Image: Drew Angerer / getty
As the U.S. presidential election approaches, tech companies' responsibility to halt misinformation has become all the more pressing. To that end, CEO Mark Zuckerberg announced on Tuesday that Facebook will announce on Wednesday "the largest voting information campaign in American history."
It still won't be taking down Trump's incendiary posts, though.
In a USA Today op-ed, Zuckerberg revealed Facebook is introducing a Voting Information Center to share election information with potential voters. This resource will appear at the top of the not-media company's News Feed as well as on Instagram, and will include information on how and when to vote, voter registration, voting by mail, and voting early.
"We'll also include posts from state election officials and verified local election authorities," wrote Zuckerberg.
Facebook hopes the Voting Information Center will reach over 160 million people in the U.S. between July and November, and aims to help 4 million people register to vote. Zuckerberg further noted Facebook will continue to share election reminders and postal voting information as it had during the primaries.
The ability to turn off political ads on Facebook is also being introduced, which may help if you need some relief from this nightmare election cycle soaked in racism and police brutality and rolled in a deadly pandemic.
However, like a dodgy renovator, Facebook still won't remove the tragically-haired toxic mould from its walls before attempting to paint over it. Instead, Zuckerberg continued to justify the company's much-maligned decision to continue hosting President Donald Trump's inflammatory posts, despite the condemnation of the public, Facebook's employees, and even 140 scientists funded by him.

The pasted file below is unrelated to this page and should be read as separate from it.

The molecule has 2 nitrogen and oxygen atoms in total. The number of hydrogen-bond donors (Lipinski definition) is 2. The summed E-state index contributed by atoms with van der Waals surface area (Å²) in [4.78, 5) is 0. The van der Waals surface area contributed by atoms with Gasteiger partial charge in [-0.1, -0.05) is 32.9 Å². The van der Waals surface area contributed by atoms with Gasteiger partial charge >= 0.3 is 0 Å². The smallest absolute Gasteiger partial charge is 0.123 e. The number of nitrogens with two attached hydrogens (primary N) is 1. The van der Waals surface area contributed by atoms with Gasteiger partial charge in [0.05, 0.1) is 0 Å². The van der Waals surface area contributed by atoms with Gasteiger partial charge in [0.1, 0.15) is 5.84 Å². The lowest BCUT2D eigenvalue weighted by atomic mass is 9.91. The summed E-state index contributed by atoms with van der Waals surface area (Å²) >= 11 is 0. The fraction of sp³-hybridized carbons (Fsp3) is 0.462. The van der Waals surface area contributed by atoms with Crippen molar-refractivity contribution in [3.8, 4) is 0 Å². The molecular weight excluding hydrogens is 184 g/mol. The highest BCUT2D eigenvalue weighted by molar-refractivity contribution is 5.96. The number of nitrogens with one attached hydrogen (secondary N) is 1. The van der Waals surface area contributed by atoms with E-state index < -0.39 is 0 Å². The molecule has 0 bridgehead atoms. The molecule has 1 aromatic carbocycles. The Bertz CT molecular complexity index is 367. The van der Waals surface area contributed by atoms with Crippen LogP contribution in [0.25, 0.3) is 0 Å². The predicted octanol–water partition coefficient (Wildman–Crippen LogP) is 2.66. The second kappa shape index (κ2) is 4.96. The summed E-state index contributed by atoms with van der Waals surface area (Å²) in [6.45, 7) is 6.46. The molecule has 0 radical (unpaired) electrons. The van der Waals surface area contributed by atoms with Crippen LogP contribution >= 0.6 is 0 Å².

"Everyone wants to see politicians held accountable for what they say — and I know many people want us to moderate and remove more of their content. We have rules against speech that will cause imminent physical harm or suppress voting, and no one is exempt from them," wrote Zuckerberg, before immediately explaining why Trump is exempt from them. "But accountability only works if we can see what those seeking our votes are saying, even if we viscerally dislike what they say."
Earlier this month, Zuckerberg privately expressed disgust at Trump's Facebook post about shooting protesters, but still refused to take any action against him. Inaction normalizes such sentiments, provides a rallying point for those who share them, and leads to an increase in discriminatory abuse. By giving such comments a platform, Facebook is deeming them acceptable, which does immeasurably more harm than good. Zuckerberg just won't admit it.
"Ultimately, I believe the best way to hold politicians accountable is through voting, and I believe we should trust voters to make judgments for themselves," continued Zuckerberg, committing to serving said voters mounds of hate alongside information on how to cast their ballot. "I believe Facebook is supporting and strengthening our democracy in 2020 and beyond."
And children believe in Santa.